The output signal of the subtractor 16 is proportional to the power or energy of the low frequency signal components included in the sound input signal. The VCO 18 outputs a clock signal having an oscillating frequency proportional to a supplied input voltage. The cut-off frequency of a high pass filter of the SCF 11 varies in proportion to the frequency of the clock signal φ applied by the frequency divider 19. Therefore, when the power or energy of the low band frequency components included in the input signal is high, the cut-off frequency of the SCF 11 goes high, and the low band signal components of the input signal Vi are suppressed. In addition, when the power or energy of the low band frequency signal components included in the input voice signal Vi is low, the cut-off frequency is low, and the low band frequency signal components passing through this SCF 11 are increased. It is shown in FIG. 2B that the cut-off frequency of the SCF 11 is adaptively controlled. That is, when an input signal having a lot of low band frequency components is applied, the cut-off frequency of the SCF 11 is automatically changed to fCH2. On the other hand, when an input signal not having a lot of low band frequency signal components is applied, the cut-off frequency thereof is changed to fCH1. Therefore, it is understood that the cut-off frequency of the SCF 11 is adaptively controlled in a hatched area in FIG. 2B.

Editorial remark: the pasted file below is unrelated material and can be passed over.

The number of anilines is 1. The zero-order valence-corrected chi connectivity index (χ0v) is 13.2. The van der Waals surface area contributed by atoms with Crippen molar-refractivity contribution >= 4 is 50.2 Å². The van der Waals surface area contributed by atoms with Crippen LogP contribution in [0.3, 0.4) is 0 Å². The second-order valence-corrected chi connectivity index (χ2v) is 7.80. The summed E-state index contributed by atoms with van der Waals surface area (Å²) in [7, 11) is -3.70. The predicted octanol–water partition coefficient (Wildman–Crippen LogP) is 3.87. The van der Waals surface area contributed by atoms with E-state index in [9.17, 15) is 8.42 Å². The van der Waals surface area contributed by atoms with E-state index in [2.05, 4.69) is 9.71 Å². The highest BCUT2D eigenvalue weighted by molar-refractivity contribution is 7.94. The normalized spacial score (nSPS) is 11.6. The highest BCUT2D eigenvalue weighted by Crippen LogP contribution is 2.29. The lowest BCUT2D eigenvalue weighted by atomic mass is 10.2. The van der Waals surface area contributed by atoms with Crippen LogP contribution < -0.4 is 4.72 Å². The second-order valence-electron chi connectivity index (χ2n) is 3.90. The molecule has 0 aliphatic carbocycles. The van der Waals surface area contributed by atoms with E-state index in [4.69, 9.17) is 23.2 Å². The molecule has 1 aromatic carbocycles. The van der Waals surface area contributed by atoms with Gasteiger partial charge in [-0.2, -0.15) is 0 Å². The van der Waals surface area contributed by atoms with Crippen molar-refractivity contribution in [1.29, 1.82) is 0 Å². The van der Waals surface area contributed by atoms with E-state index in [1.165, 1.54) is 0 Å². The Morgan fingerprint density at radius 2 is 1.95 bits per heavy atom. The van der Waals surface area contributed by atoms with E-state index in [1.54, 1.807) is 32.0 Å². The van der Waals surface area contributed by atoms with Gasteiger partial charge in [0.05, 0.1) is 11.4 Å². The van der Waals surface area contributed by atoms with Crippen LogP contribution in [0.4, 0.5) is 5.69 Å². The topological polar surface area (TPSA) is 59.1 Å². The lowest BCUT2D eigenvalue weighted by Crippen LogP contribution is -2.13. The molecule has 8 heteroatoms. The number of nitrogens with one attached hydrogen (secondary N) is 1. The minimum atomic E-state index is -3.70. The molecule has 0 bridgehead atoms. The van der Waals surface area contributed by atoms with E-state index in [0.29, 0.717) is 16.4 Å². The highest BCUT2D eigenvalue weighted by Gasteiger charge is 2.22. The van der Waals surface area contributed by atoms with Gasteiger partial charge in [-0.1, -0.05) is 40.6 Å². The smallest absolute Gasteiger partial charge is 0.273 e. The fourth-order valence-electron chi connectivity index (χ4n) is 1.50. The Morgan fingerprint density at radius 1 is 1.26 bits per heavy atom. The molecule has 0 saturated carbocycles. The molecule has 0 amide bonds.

FIG. 3 is a characteristic diagram illustrating the input and output characteristics of the VCO 18 shown in FIG. 1. Referring to FIG. 3, an abscissa indicates an input voltage applied to this VCO 18, while an ordinate indicates the oscillating frequency of a clock signal being output. As shown in FIG. 3, the input and output characteristics of the VCO 18 are controlled in order to restrict the upper and lower limits of the cut-off frequency of the SCF 11.